Tuesday, March 18, 2014

Sometimes we think the perfect thinking routine creates a culture of thinkers. In actuality, we are learning that great teaching and learning happens best in an environment where all cultural forces are fostered. Check out this video from The Teaching Channel to see a perfect example of the cultural forces at play in a high school classroom.


Sunday, March 9, 2014

Keys to success?

Keys to success? Grit, a willingness to fail, and a growth mindset...


I saw this video and thought of our staff and our great conversations last week during our PD day... 

She mentions a growth mindset- which is such a big component of creating a culture of thinking and after Jim's encouraging words about learning from failure- this TED talk seemed just perfect. 

Sunday, March 2, 2014

Promoting Powerful Language in the Classroom

Last week, the Scotch staff focused on the cultural force of language. Thank you to Loren and Kelli for leading the staff through this important discussion! 

Staff members used the Generate, Sort, Connect routine to guide their learning. First, teachers generated on sticky notes the language that they hope to hear and use in their classrooms. Next, grade level PLCs worked together to sort the sticky notes by the 6 categories of language: community, identity, noticing & naming, agency, knowing, and feedback & praise. After reflecting as a PLC and walking around to read the ideas of others, individuals reflected on their own personal use of effective and powerful language in the classroom.

Friday, February 7, 2014

Our Cultures of Thinking Journey

During our last PD session with Ron, our CoT team had time to reflect on our "journey" with creating a Culture of Thinking. 

Once upon a time, in 2008, the Scotch School staff read the book The Global Achievement Gap by Tony Wagner. We were inspired and motivated by Wagner's ideas of changing schools with the changing times and closing the achievement gap between schools. His thesis introduced the "Seven Survival Skills"- the skills he deems necessary for success in the twenty-first century workplace. We were hooked and wanted our students to have these skills to be strong problem solvers and critical thinkers but we found ourselves asking, "how?"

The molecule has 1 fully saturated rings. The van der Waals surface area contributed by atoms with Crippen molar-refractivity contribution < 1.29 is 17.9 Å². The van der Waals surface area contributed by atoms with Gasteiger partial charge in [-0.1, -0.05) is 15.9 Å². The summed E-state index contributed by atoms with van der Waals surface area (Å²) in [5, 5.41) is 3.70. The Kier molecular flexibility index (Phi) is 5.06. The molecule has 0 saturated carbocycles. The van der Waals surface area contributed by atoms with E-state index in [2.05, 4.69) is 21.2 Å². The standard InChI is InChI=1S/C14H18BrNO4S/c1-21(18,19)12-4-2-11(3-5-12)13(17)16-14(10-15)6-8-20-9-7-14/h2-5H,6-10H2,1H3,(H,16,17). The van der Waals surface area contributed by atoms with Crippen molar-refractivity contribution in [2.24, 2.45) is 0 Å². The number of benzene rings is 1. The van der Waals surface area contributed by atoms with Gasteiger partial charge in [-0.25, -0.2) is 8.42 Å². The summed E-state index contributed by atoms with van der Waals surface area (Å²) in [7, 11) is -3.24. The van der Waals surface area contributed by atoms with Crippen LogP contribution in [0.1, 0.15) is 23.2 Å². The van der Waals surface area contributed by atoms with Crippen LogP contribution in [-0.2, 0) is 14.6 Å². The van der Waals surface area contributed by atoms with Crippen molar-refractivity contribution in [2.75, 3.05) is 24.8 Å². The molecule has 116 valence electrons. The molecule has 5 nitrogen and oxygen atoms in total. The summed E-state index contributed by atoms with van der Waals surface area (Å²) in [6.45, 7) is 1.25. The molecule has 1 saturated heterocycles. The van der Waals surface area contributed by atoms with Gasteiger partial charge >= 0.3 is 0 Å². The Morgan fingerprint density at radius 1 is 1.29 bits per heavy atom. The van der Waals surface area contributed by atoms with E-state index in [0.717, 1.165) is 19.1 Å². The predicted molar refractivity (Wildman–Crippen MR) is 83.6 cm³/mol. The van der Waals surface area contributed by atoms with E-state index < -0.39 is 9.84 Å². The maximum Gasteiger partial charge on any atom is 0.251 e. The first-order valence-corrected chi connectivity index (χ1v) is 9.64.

In September of 2011, we found our answer. Four Scotch teachers and the principal attended the first in a series of PD sessions with Ron Ritchhart on creating a culture of thinkers. We had no idea what to expect that first day... we didn't even have the book yet... but we were hooked. We quickly wanted to bring the visible thinking framework to Scotch. Throughout the year, we began to try routines and share our excitement with anyone would listen. Slowly, there was a "buzz" about visible thinking and the changes we were beginning to see in our classrooms and the conversations we were hearing from our students because of our focus on powerful language in the classroom. We also visited Way Elementary in Bloomfield Hills, a school that has embraced the Visible Thinking framework. In the spring of 2012, our Cultures of Thinking leadership team expanded to 12 and the team attended a week-long session with Ron Ritchhart in the summer and visited Way Elementary again in the fall.